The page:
Wu also said that dietary supplementation with arginine can help improve meat quality in pigs prior to slaughter.
The two top scientific discoveries in the field of amino acids and health over the past two decades are nitric oxide synthesis from arginine and the role of amino acids in cell signaling.
"An important area of research in the next few years may be to study the molecular and cellular mechanisms whereby some amino acids (e.g., arginine) can regulate metabolic pathways in animals and humans," he said. "An example is how arginine reduces obesity and ameliorates the metabolic syndrome, and how elevated levels of leucine may contribute to mitochondrial dysfunction and insulin resistance (including vascular resistance) in obese subjects."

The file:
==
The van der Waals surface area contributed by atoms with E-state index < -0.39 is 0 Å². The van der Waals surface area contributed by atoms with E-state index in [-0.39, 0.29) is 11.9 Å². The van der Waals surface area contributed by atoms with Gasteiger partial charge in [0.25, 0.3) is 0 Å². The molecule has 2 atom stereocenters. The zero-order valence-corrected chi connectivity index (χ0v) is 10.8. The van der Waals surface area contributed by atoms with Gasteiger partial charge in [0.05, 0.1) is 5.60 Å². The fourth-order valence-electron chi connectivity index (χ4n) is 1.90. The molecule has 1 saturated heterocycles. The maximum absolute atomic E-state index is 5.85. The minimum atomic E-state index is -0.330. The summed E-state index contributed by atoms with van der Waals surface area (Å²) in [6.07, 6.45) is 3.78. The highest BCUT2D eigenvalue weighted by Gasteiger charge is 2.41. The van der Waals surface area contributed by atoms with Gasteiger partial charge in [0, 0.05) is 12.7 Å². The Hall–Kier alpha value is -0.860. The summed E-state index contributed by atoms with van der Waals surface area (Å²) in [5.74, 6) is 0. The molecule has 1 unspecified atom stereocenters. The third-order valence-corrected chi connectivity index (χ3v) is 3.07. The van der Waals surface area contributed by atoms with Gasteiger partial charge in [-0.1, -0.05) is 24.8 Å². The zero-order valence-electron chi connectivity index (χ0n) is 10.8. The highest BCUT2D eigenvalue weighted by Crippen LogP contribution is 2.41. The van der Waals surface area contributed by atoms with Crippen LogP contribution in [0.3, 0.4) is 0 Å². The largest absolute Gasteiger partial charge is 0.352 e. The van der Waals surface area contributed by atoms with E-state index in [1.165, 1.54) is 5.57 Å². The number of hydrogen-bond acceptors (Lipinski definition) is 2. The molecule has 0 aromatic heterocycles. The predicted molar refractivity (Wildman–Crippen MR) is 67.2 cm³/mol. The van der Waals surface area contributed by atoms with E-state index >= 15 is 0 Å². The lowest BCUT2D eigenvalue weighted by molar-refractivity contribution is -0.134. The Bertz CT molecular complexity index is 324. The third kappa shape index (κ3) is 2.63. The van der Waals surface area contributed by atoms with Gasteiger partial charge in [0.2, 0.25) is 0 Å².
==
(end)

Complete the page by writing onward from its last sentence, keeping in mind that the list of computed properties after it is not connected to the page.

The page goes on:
He said "unquestionably" recent advances in understanding functional amino acids are "expanding our basic knowledge of protein metabolism and transforming practices of nutrition worldwide."
Though nutritional studies conducted on animals have benefited human health, Wu suggests that caution should be taken to "extrapolate animal data to humans" as dietary requirements differ from one species to another.
Wu said that humans need diets with balanced portions of amino acids for cardiovascular and reproductive health.
|Contact: Dr. Guoyao Wu|
Texas A&M AgriLife Communications